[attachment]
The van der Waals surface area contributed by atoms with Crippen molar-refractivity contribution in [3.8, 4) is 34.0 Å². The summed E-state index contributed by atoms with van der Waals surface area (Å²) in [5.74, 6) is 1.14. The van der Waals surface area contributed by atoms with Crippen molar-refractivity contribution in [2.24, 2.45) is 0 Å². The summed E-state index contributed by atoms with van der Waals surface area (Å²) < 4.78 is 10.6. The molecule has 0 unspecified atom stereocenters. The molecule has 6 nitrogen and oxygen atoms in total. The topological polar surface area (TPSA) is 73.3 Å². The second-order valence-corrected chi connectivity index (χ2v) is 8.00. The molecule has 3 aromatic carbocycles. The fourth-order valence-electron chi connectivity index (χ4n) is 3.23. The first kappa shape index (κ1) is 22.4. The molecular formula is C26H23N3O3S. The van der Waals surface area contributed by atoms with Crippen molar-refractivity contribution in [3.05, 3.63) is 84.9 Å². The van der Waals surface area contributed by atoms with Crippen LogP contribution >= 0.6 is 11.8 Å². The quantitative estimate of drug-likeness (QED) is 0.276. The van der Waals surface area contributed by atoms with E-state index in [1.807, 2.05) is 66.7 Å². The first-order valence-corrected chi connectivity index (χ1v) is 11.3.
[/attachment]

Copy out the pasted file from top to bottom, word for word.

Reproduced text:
The van der Waals surface area contributed by atoms with Crippen molar-refractivity contribution in [3.8, 4) is 34.0 Å². The summed E-state index contributed by atoms with van der Waals surface area (Å²) in [5.74, 6) is 1.14. The van der Waals surface area contributed by atoms with Crippen molar-refractivity contribution in [2.24, 2.45) is 0 Å². The summed E-state index contributed by atoms with van der Waals surface area (Å²) < 4.78 is 10.6. The molecule has 0 unspecified atom stereocenters. The molecule has 6 nitrogen and oxygen atoms in total. The topological polar surface area (TPSA) is 73.3 Å². The second-order valence-corrected chi connectivity index (χ2v) is 8.00. The molecule has 3 aromatic carbocycles. The fourth-order valence-electron chi connectivity index (χ4n) is 3.23. The first kappa shape index (κ1) is 22.4. The molecular formula is C26H23N3O3S. The van der Waals surface area contributed by atoms with Crippen molar-refractivity contribution in [3.05, 3.63) is 84.9 Å². The van der Waals surface area contributed by atoms with Crippen LogP contribution >= 0.6 is 11.8 Å². The quantitative estimate of drug-likeness (QED) is 0.276. The van der Waals surface area contributed by atoms with E-state index in [1.807, 2.05) is 66.7 Å². The first-order valence-corrected chi connectivity index (χ1v) is 11.3.